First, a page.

What would be the best way to go about sending info to a chip that expects 3.5v logic levels?
You might be able to get away with a simple voltage divider, using 2 resistors per I/O line. Atmega8 outputs are +5V when high. You want to convert this down to +3.5V, which is 3.5/5 = 0.7 times as much. So you want to find two resistors R1 and R2 such that R2/(R1+R2) = 0.7 (or close enough). Also, R1+R2 should be on the order of 10K to 100K. This is large enough to avoid wasting a lot of power, but small enough so that the input impedance of the receiving device does not mess up the voltage level.
See the following for schematic:
I'm actually using a voltage divider to power the chip, I was just hoping there was some easier way so I don't have to add 3 more dividers onto my small breadboard, trying to fit everything on a protoshield.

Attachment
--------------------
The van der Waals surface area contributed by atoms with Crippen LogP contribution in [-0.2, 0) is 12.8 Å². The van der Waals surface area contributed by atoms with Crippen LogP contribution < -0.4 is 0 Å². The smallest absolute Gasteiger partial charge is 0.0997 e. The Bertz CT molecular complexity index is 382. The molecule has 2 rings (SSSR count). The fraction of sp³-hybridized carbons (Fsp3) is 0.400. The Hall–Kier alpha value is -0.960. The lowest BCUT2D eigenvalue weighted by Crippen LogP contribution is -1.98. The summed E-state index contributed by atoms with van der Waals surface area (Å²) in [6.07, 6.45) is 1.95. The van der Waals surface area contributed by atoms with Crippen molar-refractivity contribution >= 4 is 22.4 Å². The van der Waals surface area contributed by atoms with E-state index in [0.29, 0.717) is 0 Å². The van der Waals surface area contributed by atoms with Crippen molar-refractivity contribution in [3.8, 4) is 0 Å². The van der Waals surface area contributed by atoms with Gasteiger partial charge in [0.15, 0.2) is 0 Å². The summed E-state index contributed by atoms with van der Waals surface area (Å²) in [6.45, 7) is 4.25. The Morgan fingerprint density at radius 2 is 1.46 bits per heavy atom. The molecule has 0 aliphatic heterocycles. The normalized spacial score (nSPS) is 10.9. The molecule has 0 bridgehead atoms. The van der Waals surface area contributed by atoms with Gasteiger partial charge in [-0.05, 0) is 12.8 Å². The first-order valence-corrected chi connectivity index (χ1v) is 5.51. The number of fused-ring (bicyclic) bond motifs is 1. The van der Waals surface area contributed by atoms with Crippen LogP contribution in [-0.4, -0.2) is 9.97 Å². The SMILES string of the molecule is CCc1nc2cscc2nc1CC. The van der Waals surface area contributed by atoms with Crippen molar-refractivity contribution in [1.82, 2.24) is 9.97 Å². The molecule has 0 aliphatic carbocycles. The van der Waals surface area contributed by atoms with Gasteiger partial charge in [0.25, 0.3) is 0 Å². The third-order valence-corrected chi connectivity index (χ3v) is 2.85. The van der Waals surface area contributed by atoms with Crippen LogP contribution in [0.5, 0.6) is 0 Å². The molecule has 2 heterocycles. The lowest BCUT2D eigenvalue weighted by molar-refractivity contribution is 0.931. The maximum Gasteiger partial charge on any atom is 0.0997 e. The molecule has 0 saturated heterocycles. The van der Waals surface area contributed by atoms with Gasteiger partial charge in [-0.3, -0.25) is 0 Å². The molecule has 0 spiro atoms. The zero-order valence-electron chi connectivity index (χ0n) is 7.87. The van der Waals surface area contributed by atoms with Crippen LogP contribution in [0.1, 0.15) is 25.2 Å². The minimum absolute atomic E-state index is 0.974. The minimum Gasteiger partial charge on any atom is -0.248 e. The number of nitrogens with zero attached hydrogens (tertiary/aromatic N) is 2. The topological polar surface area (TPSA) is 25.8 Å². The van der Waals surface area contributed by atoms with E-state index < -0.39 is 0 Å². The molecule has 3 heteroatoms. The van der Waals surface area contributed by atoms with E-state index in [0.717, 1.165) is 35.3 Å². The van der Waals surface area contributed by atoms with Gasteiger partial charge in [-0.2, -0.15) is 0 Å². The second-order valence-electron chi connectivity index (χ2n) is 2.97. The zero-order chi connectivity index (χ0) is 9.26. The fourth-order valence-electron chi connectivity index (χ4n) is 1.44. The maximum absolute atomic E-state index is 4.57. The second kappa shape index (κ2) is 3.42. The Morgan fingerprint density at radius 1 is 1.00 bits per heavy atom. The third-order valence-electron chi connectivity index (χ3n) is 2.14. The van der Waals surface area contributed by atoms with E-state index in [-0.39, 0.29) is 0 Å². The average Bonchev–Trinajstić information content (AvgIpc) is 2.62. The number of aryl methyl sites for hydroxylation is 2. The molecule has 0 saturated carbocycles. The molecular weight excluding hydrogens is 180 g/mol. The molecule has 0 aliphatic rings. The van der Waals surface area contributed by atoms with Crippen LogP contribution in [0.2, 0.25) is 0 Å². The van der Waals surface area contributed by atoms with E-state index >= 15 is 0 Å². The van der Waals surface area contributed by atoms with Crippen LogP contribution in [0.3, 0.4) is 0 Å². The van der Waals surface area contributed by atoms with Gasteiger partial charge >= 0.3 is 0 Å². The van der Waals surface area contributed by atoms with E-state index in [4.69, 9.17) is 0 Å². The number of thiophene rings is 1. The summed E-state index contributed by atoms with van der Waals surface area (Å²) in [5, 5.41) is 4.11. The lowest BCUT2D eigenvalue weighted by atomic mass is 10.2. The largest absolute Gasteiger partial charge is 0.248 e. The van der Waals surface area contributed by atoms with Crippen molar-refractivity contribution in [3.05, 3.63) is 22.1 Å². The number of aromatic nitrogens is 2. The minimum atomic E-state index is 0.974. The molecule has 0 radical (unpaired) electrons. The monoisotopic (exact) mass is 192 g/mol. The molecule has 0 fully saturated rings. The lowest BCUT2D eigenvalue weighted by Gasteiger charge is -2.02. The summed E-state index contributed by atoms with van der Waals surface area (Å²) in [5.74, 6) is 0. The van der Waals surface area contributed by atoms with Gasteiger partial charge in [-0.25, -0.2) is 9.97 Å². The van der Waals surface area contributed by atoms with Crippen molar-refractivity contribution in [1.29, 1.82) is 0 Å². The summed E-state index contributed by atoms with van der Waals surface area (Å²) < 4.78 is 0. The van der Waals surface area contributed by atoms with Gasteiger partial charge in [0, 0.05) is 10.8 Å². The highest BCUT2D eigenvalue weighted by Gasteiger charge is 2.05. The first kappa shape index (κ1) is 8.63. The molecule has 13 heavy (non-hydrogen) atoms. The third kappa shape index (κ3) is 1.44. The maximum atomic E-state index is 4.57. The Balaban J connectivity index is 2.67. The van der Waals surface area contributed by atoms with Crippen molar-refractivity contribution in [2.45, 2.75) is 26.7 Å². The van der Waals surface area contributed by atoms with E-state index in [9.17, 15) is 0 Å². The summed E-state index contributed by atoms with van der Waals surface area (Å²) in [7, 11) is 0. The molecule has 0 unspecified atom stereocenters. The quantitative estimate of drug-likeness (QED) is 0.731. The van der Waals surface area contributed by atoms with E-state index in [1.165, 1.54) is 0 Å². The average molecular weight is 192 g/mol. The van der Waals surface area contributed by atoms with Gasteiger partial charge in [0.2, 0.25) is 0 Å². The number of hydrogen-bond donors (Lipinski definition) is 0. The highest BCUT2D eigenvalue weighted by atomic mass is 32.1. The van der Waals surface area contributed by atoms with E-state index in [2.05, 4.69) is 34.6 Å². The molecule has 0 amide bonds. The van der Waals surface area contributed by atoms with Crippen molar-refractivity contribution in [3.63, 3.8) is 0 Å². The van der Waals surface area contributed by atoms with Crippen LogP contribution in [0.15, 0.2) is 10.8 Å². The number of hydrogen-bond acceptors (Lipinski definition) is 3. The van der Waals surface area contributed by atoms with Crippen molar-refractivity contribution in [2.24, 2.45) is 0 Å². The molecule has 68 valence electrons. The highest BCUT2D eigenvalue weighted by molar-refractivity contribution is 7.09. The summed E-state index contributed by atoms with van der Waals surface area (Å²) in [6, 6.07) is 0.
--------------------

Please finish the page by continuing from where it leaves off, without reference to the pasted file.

Could I just use a diode with the right voltage drop? I have some led's that work perfectly...
I would be worried about using just a diode by itself, because of course it allows current to flow only one way. When hooked up to a high-impedance input, it may serve to charge up the input pin like a capacitor, and not allow the charge to escape quickly enough when the +5V output goes back to 0V. Another thing to consider is that diodes do not have a constant voltage drop. The voltage drop depends on the amount of current flowing through the diode. With a small enough current flowing due to high impedance, the 3.5V input pin may end up receiving higher voltage than it should. So you might end up needing a diode with a pull-down resistor on the input pin, at which point you are using up as much real estate on your board as if you used 2 resistors.
It is possible to save space by mounting the resistors vertically, with one lead wrapped over in a U shape, as shown here: